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Improve your photography by zooming in. Then out.

I’m in the process of starting up an advanced class within “The Arcanum” (where I teach photography to a wonderful bunch of students that make me proud on a daily basis.) I’m super excited about this upcoming advanced class (a “Sphere 2” class in Arcanum-speak) because I’m going to be diving with them into one of my favorite subjects: minimalism.
This exercise might be beneficial for you to do on your own as well, so I’ll outline the thoughts for you here. The longer multi-month class will go into significantly more detail and the students will get a great deal of feedback about their work, but you can try this exercise in whatever time period you wish. Feel free to read my longer write-up of the course on my full S2 announcement page as well.

Minimalism: the art of a tightly focused subject

  • Curves Of The Past
  • Sky Pointers
  • Ride Into The Night
  • You Shall Not Contain Me
  • You Can't Take The Sky From Me
  • Executive Linter
  • Snow Crystals
  • Velvet Runway

I’ll be asking my students in this class to reduce the images they take to the bare essence of what they want to capture. Be it via zooming in, cloning in photoshop, controlling their backgrounds, looking for simple subjects, etc. I’m looking forward to their new images that capture the essence of their subject by super-filling the frame. Take the time to try this yourself as well: figure out how you can move closer to, zoom in to, crop, or otherwise really focus on just your single subject. Make your subject fill the frame edge-to-edge rather than be just a small lump in the middle of the shot. You’ll be amazed how filling the frame completely affects the quality of your images.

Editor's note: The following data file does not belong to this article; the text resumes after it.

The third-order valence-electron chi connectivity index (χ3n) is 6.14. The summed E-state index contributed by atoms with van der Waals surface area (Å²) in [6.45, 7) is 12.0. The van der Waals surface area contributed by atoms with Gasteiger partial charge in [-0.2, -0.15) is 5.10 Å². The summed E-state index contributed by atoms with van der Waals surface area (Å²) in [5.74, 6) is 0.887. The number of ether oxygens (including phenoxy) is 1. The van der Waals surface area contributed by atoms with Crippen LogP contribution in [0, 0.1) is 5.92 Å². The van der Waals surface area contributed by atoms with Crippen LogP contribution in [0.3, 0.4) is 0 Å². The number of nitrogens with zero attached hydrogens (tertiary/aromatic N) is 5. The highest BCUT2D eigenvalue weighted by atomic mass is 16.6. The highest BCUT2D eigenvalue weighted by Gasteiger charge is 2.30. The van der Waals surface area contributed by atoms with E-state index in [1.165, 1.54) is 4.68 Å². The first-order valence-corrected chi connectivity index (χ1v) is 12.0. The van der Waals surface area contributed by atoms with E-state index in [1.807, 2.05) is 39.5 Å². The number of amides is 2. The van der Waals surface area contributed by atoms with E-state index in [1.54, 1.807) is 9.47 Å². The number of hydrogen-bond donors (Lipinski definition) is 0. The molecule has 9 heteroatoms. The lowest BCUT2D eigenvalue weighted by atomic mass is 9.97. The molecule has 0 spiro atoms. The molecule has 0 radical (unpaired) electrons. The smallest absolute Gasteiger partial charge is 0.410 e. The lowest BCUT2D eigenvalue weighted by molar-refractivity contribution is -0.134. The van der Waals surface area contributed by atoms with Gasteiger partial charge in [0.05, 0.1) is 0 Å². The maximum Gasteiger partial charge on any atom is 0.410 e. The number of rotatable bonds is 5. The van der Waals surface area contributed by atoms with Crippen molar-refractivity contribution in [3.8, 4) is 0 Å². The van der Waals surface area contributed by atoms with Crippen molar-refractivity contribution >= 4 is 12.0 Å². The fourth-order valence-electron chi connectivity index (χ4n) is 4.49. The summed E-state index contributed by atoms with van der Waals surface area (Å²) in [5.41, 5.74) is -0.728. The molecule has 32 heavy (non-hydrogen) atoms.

Afterward, zoom out to recapture context. But carefully!

  • The March Of The Challengers
  • Evening Warmth
  • Peter Giordano, Co-Founder of The Arcanum
  • Climb to the Star
  • Twin Lakes View

Once you feel you have a grasp of capturing a tightly composed image, back out just a tiny bit at a time. Carefully gather and include more elements in the scene. But gather them in a way that ensures the surrounding contextual objects and scene don’t compete with your primary subject. This exercise I’ve designed will make you think about composition and simplicity and ensure you capture the fundamental elements of your subject without surrounding your subject in chaos. Context is extremely important, but we can’t let it compete with the principal subject. Strive to find that perfect balance.

I’m itching to start this program within The Arcanum, as I’ve been planning it for at least 6 months. It’ll involve 3-6 months of work and a detailed 10-step program designed to challenge students and encourage growth through experimentation. And, oh, the discussions will be grand. [If you’re in The Arcanum today and interested in joining this Sphere 2 experience, please Contact Me.

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To see more information about what types of stories I send, please see my web page devoted to my newsletter